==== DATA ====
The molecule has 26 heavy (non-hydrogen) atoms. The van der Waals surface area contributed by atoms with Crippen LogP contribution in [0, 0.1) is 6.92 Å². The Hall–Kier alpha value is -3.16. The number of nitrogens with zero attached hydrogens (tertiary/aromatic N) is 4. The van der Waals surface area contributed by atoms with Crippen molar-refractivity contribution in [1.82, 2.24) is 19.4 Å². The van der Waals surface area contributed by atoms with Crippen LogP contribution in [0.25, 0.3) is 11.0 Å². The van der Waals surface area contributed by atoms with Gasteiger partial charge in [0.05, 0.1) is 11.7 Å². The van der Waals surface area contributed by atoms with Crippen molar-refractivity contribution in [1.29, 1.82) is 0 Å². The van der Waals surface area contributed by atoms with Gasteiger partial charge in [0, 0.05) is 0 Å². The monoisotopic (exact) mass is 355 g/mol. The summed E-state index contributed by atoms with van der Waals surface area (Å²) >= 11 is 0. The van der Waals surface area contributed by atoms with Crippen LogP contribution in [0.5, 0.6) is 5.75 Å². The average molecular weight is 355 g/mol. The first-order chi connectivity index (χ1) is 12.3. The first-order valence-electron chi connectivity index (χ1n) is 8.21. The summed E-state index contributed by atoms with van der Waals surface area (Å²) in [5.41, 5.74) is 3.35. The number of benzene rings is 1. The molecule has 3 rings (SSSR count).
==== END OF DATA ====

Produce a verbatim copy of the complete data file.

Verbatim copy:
The molecule has 26 heavy (non-hydrogen) atoms. The van der Waals surface area contributed by atoms with Crippen LogP contribution in [0, 0.1) is 6.92 Å². The Hall–Kier alpha value is -3.16. The number of nitrogens with zero attached hydrogens (tertiary/aromatic N) is 4. The van der Waals surface area contributed by atoms with Crippen molar-refractivity contribution in [1.82, 2.24) is 19.4 Å². The van der Waals surface area contributed by atoms with Crippen LogP contribution in [0.25, 0.3) is 11.0 Å². The van der Waals surface area contributed by atoms with Gasteiger partial charge in [0.05, 0.1) is 11.7 Å². The van der Waals surface area contributed by atoms with Crippen molar-refractivity contribution in [1.29, 1.82) is 0 Å². The van der Waals surface area contributed by atoms with Gasteiger partial charge in [0, 0.05) is 0 Å². The monoisotopic (exact) mass is 355 g/mol. The summed E-state index contributed by atoms with van der Waals surface area (Å²) >= 11 is 0. The van der Waals surface area contributed by atoms with Crippen LogP contribution in [0.5, 0.6) is 5.75 Å². The average molecular weight is 355 g/mol. The first-order chi connectivity index (χ1) is 12.3. The first-order valence-electron chi connectivity index (χ1n) is 8.21. The summed E-state index contributed by atoms with van der Waals surface area (Å²) in [5.41, 5.74) is 3.35. The number of benzene rings is 1. The molecule has 3 rings (SSSR count).